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J Exp Biol. 2012 Jul 1;215(Pt 13):2247-54. doi: 10.1242/jeb.067991.

Thicker host tissues moderate light stress in a cnidarian endosymbiont.

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Shannon Point Marine Center, Western Washington University, Anacortes, WA, USA.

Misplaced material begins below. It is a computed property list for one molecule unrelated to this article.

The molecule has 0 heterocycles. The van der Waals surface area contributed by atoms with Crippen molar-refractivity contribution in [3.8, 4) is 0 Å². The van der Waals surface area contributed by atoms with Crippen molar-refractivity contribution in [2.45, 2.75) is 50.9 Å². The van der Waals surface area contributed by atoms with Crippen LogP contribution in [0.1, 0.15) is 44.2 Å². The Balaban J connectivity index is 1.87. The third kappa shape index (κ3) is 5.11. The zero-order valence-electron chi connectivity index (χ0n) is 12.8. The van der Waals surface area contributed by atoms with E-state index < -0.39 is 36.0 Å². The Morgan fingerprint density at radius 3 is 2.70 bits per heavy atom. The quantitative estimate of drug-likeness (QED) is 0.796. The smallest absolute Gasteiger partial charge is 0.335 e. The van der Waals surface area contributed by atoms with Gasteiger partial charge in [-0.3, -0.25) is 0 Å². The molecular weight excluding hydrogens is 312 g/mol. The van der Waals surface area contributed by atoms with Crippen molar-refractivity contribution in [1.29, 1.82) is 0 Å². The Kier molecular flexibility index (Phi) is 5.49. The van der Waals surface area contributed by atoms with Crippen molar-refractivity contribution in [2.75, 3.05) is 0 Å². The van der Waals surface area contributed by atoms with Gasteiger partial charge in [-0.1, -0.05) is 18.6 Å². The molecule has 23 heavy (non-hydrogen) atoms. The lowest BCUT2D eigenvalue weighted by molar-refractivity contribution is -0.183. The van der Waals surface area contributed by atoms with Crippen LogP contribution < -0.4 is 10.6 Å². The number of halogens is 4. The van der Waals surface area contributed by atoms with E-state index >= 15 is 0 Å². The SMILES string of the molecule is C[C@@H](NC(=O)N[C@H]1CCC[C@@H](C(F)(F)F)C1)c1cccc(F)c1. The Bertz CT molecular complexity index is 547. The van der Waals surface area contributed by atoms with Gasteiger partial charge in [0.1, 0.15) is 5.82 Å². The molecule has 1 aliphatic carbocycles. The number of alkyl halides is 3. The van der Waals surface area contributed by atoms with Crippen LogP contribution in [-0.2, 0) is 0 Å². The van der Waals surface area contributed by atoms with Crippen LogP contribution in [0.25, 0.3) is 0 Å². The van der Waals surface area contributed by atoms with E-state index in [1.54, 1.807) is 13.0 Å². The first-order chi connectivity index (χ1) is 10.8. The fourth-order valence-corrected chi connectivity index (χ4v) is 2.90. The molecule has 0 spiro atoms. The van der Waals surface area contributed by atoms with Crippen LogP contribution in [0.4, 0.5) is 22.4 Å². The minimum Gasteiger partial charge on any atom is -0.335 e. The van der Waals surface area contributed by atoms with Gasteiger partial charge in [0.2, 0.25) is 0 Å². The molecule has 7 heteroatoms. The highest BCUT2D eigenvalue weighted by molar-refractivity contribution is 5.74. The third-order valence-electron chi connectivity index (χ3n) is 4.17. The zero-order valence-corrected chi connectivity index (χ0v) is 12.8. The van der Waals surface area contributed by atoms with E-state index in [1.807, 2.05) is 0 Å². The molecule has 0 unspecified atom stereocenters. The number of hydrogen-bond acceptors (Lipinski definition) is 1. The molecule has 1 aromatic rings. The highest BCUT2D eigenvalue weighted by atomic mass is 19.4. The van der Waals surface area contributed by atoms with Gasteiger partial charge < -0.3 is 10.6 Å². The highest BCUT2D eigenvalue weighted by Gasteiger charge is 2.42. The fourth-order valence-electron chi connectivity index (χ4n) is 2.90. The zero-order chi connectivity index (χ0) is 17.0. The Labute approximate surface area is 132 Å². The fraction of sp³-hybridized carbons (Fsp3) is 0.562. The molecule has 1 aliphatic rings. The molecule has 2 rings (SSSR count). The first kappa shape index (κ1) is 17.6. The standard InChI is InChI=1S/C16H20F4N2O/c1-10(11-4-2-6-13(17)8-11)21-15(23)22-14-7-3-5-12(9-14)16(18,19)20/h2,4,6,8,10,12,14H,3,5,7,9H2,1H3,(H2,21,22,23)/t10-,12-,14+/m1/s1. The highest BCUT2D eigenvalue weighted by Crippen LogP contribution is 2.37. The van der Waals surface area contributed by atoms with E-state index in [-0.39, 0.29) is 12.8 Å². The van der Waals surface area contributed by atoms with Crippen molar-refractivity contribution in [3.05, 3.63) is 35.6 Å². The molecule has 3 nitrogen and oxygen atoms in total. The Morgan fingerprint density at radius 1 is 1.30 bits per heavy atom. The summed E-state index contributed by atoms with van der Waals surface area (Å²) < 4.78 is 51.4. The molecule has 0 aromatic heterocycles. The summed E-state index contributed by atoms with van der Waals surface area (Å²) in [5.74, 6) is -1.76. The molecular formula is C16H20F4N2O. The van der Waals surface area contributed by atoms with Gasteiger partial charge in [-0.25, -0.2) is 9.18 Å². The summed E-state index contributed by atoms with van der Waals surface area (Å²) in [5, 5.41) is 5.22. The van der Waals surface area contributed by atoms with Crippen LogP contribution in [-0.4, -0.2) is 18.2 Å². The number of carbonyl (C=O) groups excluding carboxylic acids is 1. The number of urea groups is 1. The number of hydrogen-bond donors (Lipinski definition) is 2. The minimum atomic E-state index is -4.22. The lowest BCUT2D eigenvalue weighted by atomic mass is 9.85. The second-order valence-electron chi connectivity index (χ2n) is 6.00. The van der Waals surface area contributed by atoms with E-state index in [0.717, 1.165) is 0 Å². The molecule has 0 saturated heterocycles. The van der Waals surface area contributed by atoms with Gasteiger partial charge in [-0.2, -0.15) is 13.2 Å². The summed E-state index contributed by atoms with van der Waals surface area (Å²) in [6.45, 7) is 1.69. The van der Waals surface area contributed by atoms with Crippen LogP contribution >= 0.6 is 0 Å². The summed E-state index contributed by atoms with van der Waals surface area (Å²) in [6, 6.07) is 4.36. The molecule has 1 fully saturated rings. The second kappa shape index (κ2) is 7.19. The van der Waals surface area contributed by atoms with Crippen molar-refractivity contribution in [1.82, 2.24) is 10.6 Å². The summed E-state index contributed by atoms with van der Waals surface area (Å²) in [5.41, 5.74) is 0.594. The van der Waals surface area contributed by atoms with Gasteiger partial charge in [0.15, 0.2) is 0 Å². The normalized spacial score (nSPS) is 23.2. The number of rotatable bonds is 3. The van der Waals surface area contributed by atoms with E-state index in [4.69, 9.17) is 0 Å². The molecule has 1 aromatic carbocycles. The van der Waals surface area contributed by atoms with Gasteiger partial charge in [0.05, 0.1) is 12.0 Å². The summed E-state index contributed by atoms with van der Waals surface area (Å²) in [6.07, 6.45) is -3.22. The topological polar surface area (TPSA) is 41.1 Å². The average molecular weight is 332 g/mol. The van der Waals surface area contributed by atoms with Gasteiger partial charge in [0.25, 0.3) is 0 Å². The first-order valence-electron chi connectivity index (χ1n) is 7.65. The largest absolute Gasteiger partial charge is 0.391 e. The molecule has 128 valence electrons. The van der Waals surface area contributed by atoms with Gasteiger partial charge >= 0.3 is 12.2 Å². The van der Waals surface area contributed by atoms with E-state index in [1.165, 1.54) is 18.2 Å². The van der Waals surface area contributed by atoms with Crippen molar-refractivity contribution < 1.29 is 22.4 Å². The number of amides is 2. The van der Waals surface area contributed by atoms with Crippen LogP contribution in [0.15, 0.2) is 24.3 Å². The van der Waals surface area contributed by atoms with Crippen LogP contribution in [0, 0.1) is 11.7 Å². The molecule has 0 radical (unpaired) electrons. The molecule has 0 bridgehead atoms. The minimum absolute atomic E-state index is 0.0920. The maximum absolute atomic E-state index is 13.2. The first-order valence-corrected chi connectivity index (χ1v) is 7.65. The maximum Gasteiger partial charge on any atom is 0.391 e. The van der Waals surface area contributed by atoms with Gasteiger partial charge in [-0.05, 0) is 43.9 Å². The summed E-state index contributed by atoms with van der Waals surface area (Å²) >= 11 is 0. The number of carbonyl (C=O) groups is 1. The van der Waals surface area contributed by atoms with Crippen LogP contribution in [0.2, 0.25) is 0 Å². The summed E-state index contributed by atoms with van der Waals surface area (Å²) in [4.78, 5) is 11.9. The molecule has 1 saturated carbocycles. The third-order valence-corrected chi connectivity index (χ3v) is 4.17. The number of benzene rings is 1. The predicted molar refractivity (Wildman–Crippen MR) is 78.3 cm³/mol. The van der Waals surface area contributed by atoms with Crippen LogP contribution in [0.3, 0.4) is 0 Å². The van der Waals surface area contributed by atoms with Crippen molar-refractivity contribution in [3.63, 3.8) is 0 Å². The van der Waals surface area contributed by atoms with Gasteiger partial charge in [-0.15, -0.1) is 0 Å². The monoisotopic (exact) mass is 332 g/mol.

The susceptibility of algal-cnidarian holobionts to environmental stress is dependent on attributes of both host and symbiont, but the role of the host is often unclear. We examined the influence of the host on symbiont light stress, comparing the photophysiology of the chlorophyte symbiont Elliptochloris marina in two species of sea anemones in the genus Anthopleura. After 3 months of acclimation in outdoor tanks, polyp photoprotective contraction behavior was similar between the two host species, but photochemical efficiency was 1.5 times higher in A. xanthogrammica than in A. elegantissima. Maximum relative electron transport rates, derived from rapid light curves, were 1.5 times higher in A. xanthogrammica than in A. elegantissima when symbionts were inside intact tissues, but were not significantly different between host species upon removal of outer (epidermis and mesoglea) tissue layers from symbiont-containing gastrodermal cells. Tissues of A. xanthogrammica were 1.8 times thicker than those of A. elegantissima, with outer tissue layers attenuating 1.6 times more light. We found no significant differences in light absorption properties per unit volume of tissue, confirming the direct effect of tissue thickness on light attenuation. The thicker tissues of A. xanthogrammica thus provide a favorable environment for E. marina - a relatively stress-susceptible symbiont - and may explain its higher prevalence and expanded range in A. xanthogrammica along the Pacific coast of North America. Our findings also support a photoprotective role for thicker host tissues in reef corals that has long been thought to influence variability in bleaching susceptibility among coral taxa.

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